Feb. 3, 2016—LeaseAccelerator, a provider of equipment lease management software, published a report listing the off-balance sheet lease obligations of the 500 largest U.S. public companies. The report, entitled Who Is Most Impacted by the New Lease Accounting Standards?, aims to provide greater awareness of the potential impact of the new lease accounting standards.
Both the recently announced IFRS 16 and the forthcoming FASB ASC 842 will require companies to transfer their operating leases, previously only disclosed in the footnotes of their financial reports, onto their balance sheets starting in 2019. They will replace IAS 17 and ASC 840 (formerly FAS 13), respectively. According to the International Accounting Standards Board, listed companies around the world have around $3.3 trillion of leasing commitments over 85 percent of which do not appear on their balance sheet.
The companies that will be most impacted by the new capital lease accounting standards will be those with the largest operating lease obligations. The off-balance sheet leases for a specific company can range from a few million dollars, on the low end, to tens of billions of dollars, on the high end.
As the new standards were being developed over the past 10 years, there was much debate and analysis of how the changes will impact companies’ decisions to lease vs. buy, and how credit ratings may change. However, there was very little research into the additional administrative burden that will be placed on companies to redesign their lease accounting processes to comply. Specifically, to avoid a significant deficiency or material weakness, at-risk companies will have to adopt new management strategies, policies and software to address the big data problem of equipment lease management—maintaining complete, accurate, and up-to-date data for leases, assets and stakeholders distributed around the world.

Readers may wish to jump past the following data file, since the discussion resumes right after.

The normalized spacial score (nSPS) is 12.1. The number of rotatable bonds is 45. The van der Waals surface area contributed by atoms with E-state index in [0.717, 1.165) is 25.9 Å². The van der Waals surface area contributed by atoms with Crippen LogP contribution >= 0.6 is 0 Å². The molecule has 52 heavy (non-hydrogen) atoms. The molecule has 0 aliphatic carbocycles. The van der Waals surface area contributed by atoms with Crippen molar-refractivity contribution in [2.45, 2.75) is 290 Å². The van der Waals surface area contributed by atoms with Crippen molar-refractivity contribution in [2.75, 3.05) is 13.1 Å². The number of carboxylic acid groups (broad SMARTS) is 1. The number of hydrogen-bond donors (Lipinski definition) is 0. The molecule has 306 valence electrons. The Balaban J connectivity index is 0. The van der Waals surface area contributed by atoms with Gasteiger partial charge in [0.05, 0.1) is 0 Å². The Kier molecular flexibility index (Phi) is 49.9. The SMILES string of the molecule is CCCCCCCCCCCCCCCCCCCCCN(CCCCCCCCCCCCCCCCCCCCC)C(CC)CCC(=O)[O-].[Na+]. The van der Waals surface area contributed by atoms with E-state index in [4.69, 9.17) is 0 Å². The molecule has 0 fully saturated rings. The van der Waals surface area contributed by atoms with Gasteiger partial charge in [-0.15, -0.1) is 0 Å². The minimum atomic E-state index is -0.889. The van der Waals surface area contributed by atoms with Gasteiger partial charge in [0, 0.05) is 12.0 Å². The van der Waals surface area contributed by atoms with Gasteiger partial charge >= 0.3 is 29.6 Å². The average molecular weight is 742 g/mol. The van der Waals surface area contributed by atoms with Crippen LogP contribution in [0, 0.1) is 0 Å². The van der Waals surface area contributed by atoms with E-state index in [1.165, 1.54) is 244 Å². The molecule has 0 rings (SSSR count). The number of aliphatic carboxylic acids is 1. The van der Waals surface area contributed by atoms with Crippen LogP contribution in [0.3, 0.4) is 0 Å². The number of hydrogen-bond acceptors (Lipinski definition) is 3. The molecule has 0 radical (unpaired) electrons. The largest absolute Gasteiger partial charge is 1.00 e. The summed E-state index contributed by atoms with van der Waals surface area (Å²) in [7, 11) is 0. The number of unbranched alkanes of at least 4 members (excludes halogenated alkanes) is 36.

“With comparative reporting requirements for the new lease accounting standards starting as early as 2017 for most firms, we believe that many Fortune 500 companies are woefully unprepared for the new lease accounting standards, especially their equipment lease portfolio,” said Michael Keeler, CEO of LeaseAccelerator. “We hope the publication of this report will provide CFOs with a perspective on the relative size and significance of their operating lease obligations compared to their industry peers, and prompt a proactive investigation of solutions given the 2017 income statement comparables deadline.”
LeaseAccelerator compiled a list of the 500 largest U.S. public companies ranked by the size of their off-balance-sheet leasing obligations. To identify the 500 companies, the company used Fortune magazine’s most recent Fortune 500 study. For the operating lease obligations, the company collected data from the most recent SEC 10-K annual filings for each of these public companies. No calculations nor manipulation of the leasing obligation data was performed. LeaseAccelerator organized the data reported by the companies into a list.